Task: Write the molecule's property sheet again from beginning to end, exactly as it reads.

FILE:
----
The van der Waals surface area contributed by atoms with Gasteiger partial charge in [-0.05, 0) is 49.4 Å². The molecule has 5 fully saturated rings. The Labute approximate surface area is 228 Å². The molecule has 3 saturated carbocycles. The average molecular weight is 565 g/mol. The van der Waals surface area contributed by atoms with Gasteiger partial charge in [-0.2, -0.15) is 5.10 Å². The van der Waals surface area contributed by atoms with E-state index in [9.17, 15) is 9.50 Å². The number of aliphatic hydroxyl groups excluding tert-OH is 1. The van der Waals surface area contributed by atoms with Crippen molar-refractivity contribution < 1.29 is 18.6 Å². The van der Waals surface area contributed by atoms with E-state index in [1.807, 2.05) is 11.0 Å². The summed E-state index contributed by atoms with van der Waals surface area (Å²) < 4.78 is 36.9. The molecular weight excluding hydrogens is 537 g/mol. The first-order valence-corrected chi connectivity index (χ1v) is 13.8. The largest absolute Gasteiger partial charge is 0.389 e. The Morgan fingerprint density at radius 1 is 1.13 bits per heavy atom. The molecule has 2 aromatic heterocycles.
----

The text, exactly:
The van der Waals surface area contributed by atoms with Gasteiger partial charge in [-0.05, 0) is 49.4 Å². The molecule has 5 fully saturated rings. The Labute approximate surface area is 228 Å². The molecule has 3 saturated carbocycles. The average molecular weight is 565 g/mol. The van der Waals surface area contributed by atoms with Gasteiger partial charge in [-0.2, -0.15) is 5.10 Å². The van der Waals surface area contributed by atoms with E-state index in [9.17, 15) is 9.50 Å². The number of aliphatic hydroxyl groups excluding tert-OH is 1. The van der Waals surface area contributed by atoms with Crippen molar-refractivity contribution < 1.29 is 18.6 Å². The van der Waals surface area contributed by atoms with E-state index in [1.807, 2.05) is 11.0 Å². The summed E-state index contributed by atoms with van der Waals surface area (Å²) < 4.78 is 36.9. The molecular weight excluding hydrogens is 537 g/mol. The first-order valence-corrected chi connectivity index (χ1v) is 13.8. The largest absolute Gasteiger partial charge is 0.389 e. The Morgan fingerprint density at radius 1 is 1.13 bits per heavy atom. The molecule has 2 aromatic heterocycles.